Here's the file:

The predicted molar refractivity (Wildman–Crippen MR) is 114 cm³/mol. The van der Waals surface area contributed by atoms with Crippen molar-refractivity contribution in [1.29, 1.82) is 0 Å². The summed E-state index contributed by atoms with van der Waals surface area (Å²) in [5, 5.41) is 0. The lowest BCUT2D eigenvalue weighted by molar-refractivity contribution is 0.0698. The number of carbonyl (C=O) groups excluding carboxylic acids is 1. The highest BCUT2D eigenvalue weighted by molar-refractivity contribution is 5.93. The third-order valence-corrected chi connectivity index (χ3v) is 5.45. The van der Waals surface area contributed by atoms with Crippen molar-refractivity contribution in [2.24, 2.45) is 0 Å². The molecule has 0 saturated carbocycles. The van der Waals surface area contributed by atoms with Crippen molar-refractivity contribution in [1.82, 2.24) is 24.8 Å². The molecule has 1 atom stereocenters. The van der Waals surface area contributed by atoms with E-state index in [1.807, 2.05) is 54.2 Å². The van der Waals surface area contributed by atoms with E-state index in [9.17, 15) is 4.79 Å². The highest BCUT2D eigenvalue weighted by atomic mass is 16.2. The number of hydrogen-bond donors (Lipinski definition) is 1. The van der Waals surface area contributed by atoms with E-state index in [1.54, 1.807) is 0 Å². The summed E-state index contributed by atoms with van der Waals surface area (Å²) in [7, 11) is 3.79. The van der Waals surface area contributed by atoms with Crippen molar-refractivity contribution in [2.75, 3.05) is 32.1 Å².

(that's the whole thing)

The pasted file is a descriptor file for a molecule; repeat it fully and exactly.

The predicted molar refractivity (Wildman–Crippen MR) is 114 cm³/mol. The van der Waals surface area contributed by atoms with Crippen molar-refractivity contribution in [1.29, 1.82) is 0 Å². The summed E-state index contributed by atoms with van der Waals surface area (Å²) in [5, 5.41) is 0. The lowest BCUT2D eigenvalue weighted by molar-refractivity contribution is 0.0698. The number of carbonyl (C=O) groups excluding carboxylic acids is 1. The highest BCUT2D eigenvalue weighted by molar-refractivity contribution is 5.93. The third-order valence-corrected chi connectivity index (χ3v) is 5.45. The van der Waals surface area contributed by atoms with Crippen molar-refractivity contribution in [2.24, 2.45) is 0 Å². The molecule has 0 saturated carbocycles. The van der Waals surface area contributed by atoms with Crippen molar-refractivity contribution in [1.82, 2.24) is 24.8 Å². The molecule has 1 atom stereocenters. The van der Waals surface area contributed by atoms with E-state index in [1.807, 2.05) is 54.2 Å². The van der Waals surface area contributed by atoms with E-state index in [9.17, 15) is 4.79 Å². The highest BCUT2D eigenvalue weighted by atomic mass is 16.2. The number of hydrogen-bond donors (Lipinski definition) is 1. The van der Waals surface area contributed by atoms with E-state index in [1.54, 1.807) is 0 Å². The summed E-state index contributed by atoms with van der Waals surface area (Å²) in [7, 11) is 3.79. The van der Waals surface area contributed by atoms with Crippen molar-refractivity contribution in [2.75, 3.05) is 32.1 Å².